But the RIRA shows a high level of discipline and organization. It has conducted bombings attacks all across Northern Ireland that show high levels of uniformity, indicating that cells across the region are on the same page. Perpetrators have routinely used hijacked taxi cabs to maneuver an IED into position, then called in the bomb threat (typically around 30 minutes in advance) in order to prevent casualties from the resulting explosion. Detonating car bombs in urban settings without killing or injuring people requires high level s of discipline and coordination – more so than detonating a device without warning, as the actors need to have good timing and pre-arranged communication lines open to media or security forces to transmit the warning.

Granted, some recent attacks have been lethal or nearly lethal. A string of incidents in which IEDs were placed on vehicles or near specific homes (all of which were linked to security forces) did appear to have more malicious intent. But it is important to note that these attacks were in pursuit of a very specific target intended to undermine the authority of security forces (intended to raise the question: if they can’t protect themselves and their loved ones, how can they protect the populace?”) so fall under a different category of attacks.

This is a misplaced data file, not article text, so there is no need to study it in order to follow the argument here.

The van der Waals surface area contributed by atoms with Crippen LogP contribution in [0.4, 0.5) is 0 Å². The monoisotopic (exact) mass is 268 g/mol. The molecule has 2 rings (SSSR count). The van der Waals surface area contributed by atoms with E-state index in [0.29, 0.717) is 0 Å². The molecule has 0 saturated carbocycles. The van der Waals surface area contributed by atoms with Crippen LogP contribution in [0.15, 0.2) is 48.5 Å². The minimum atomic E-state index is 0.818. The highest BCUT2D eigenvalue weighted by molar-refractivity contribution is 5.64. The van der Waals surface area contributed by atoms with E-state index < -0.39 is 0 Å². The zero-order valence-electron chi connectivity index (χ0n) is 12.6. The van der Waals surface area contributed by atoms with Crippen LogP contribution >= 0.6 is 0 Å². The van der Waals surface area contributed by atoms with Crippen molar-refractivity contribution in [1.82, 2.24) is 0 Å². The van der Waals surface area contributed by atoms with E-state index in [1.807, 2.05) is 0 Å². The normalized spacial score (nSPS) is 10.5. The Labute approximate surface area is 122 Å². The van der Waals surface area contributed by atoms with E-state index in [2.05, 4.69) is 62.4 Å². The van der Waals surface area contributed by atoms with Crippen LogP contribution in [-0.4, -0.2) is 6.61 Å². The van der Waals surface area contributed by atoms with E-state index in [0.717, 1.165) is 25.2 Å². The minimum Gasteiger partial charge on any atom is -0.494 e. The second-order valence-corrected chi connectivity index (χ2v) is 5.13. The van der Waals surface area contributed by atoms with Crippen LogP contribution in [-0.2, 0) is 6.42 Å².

Tradecraft has been improving but, but the bomb makers behind the RIRA don’t appear to have perfected their art. In 2008 and 2009, we saw a series of IEDs discovered but did not go off. The RIRA continues to , as seen in an August 10 incident in which a device placed under a security guard’s car only partially detonated. Overall, though, RIRA tradecraft is improving, and is expected to get better as the bomb makers get more practice.


As can be seen from the history above, the “IRA” moniker has been used by multiple, different groups with nuanced strategic and significant tactical differences. The RIRA of today is has very little continuity with the PIRA of the 1970s and virtually no connections back to the IRA of the Irish War for Independence besides the name. These disparate groups all have fought under the banner of Irish independence, but their common usage of the moniker, “IRA” should not lead one to believe that the groups using this name have had a continuous history. Other groups with a similar cause (such as the Irish National Liberation Army) have similar aims, but have not adopted the IRA title. The name “IRA” has a kind of brand recognition, and so it has been adopted by today’s militants, but it does not mean that they pose the same threat to stability in Northern Ireland as their predecessors. As each group was appeased politically, the more radical elements of the previous group took up the banner and continued the fight. So over time, the groups using the name “IRA” were distilled down to the very most radical members who were unwilling to negotiate politically.